“It so happens that contemporary economic optimized life causes us to build larger and larger theatres, but with the exact same door. They no longer make this mistake too often while building cinemas, theatres, and stadiums, but we tend to make the mistake in other domains, such as, for instance, natural resources and food supplies. Just consider that the price of wheat more than tripled in the years 2004-2007 in response to a small increase in net demand, around 1 percent. Bottlenecks are the mother of all squeezes.” Nassim Nicholas Taleb

“Another way to prosper in a commodity-type business is to be the low-cost operator. But a company holding a low-cost advantage must pursue an unrelenting foot-to-the-floor strategy.” Warren Buffett

“When you’re buying a mine or a commodity producer, cost of production becomes the moat and consistent low cost of production is the way to go about it. And so what I try to do, when I look at the miners – because obviously with commodities, you have no moat – is to create a moat by choosing a consistently low-cost provider” Mohnish Pabrai   

"In the bad times, cyclical companies with heavy debt loads may well face insurmountable problems"  Christopher Browne

"We do not have a bias toward any commodity-related business. If we have any bias, it’s against." Warren Buffett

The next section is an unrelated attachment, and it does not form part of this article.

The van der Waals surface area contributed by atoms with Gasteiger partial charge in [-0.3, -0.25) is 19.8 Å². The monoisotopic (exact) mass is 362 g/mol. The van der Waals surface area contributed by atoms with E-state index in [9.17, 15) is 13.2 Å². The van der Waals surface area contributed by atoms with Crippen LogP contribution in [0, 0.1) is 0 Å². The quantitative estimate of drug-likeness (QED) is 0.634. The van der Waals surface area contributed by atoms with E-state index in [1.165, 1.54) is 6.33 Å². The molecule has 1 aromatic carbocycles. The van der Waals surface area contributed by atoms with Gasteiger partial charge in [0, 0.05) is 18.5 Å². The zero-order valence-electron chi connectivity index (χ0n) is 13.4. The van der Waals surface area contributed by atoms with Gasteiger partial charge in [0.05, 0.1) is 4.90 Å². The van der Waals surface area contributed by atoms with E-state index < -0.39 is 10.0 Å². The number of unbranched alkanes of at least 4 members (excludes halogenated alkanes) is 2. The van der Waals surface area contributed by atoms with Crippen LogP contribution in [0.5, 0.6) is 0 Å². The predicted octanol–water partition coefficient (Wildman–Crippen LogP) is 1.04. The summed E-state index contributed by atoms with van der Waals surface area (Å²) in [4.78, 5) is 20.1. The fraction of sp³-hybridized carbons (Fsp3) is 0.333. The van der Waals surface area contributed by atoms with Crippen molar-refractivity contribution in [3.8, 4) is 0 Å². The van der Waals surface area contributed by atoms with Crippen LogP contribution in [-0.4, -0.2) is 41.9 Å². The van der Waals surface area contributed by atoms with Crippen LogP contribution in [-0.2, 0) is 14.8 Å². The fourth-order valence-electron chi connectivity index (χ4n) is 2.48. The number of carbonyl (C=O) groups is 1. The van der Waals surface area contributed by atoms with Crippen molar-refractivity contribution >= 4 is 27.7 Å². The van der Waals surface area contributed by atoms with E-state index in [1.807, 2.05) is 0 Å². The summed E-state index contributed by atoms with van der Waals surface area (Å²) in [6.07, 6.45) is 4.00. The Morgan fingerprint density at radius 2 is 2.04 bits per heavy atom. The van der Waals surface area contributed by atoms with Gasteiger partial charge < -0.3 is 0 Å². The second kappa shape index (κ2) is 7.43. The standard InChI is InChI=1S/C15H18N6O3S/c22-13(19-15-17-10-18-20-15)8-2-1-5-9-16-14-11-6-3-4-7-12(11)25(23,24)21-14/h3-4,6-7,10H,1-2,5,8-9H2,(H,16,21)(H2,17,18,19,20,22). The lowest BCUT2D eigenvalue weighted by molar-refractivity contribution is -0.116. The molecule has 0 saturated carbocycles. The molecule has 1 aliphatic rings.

"I don’t do commodities – we like price-makers that set prices based on value added, as opposed to price takers.  In cyclical or commodity areas, you have to be right twice, on the buy and the sell. If you miss the exit, it might be awhile before it comes back around" Jeffrey Ubben

"We fundamentally believe that energy and commodities have been value destroying businesses over time. At the same time, their value tends to be driven by the price of a commodity that we have no ability to predict." Ricky Sandler

"Financial and operating leverage coupled with a cyclicalcommodity-like business can create a volatile and potentially disastrous combination" Frank Martin

"We tend to avoid enterprises that sell a commodity-like product or service (as Warren Buffett said: no one ever asks, “I want a Coke only if it comes in an Alcoa aluminium can”). We believe that our philosophy is prudent and rational. We also believe that it should yield superior returns over the long run." Francois Rochon

“Buy commodities, sell brands has long been a formula for business success. It has produced enormous and sustained profits for Coca-Cola since 1886 and Wrigley since 1891. On a smaller scale, we have enjoyed good fortune with this approach at See’s Candy since we purchased it 40 years ago.”  Warren Buffett

“When it comes to cyclical industries, using the recent past rather than the panorama of multiple cycles as your guide can lead you either to not buying at all or selling too soon. So the ability to foresee changes in cyclical industries when others don’t see them can be worth a fortune.” Jim Tisch

"When commodities are an input, often it's the same commodity for everyone else, so if economics get much better in an industry [ie commodity prices fall], it just gets better for everyone.  You'd need to find a company that has a real franchise while their input costs are going down" Ed Bosek